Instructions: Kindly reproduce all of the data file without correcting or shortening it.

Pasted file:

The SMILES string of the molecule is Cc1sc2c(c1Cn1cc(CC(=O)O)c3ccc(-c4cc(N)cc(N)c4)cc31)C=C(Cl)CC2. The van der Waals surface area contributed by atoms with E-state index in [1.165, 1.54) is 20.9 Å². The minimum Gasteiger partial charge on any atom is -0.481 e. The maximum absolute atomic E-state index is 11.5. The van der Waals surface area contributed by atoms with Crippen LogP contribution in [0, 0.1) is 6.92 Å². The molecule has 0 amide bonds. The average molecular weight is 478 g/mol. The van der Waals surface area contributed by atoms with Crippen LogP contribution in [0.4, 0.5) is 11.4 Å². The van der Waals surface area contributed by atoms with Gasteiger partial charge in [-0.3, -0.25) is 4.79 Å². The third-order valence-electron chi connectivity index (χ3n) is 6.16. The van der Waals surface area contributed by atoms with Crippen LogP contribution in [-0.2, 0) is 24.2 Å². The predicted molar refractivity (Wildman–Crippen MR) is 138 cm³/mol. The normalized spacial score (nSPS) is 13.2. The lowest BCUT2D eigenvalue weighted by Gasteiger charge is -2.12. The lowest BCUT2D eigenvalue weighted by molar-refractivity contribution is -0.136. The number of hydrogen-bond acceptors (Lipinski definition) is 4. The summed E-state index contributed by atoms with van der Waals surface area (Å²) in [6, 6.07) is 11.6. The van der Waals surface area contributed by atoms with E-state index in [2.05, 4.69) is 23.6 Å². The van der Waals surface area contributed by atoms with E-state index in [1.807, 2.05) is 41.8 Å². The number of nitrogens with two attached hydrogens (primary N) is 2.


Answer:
The SMILES string of the molecule is Cc1sc2c(c1Cn1cc(CC(=O)O)c3ccc(-c4cc(N)cc(N)c4)cc31)C=C(Cl)CC2. The van der Waals surface area contributed by atoms with E-state index in [1.165, 1.54) is 20.9 Å². The minimum Gasteiger partial charge on any atom is -0.481 e. The maximum absolute atomic E-state index is 11.5. The van der Waals surface area contributed by atoms with Crippen LogP contribution in [0, 0.1) is 6.92 Å². The molecule has 0 amide bonds. The average molecular weight is 478 g/mol. The van der Waals surface area contributed by atoms with Crippen LogP contribution in [0.4, 0.5) is 11.4 Å². The van der Waals surface area contributed by atoms with Gasteiger partial charge in [-0.3, -0.25) is 4.79 Å². The third-order valence-electron chi connectivity index (χ3n) is 6.16. The van der Waals surface area contributed by atoms with Crippen LogP contribution in [-0.2, 0) is 24.2 Å². The predicted molar refractivity (Wildman–Crippen MR) is 138 cm³/mol. The normalized spacial score (nSPS) is 13.2. The lowest BCUT2D eigenvalue weighted by Gasteiger charge is -2.12. The lowest BCUT2D eigenvalue weighted by molar-refractivity contribution is -0.136. The number of hydrogen-bond acceptors (Lipinski definition) is 4. The summed E-state index contributed by atoms with van der Waals surface area (Å²) in [6, 6.07) is 11.6. The van der Waals surface area contributed by atoms with E-state index in [2.05, 4.69) is 23.6 Å². The van der Waals surface area contributed by atoms with E-state index in [1.807, 2.05) is 41.8 Å². The number of nitrogens with two attached hydrogens (primary N) is 2.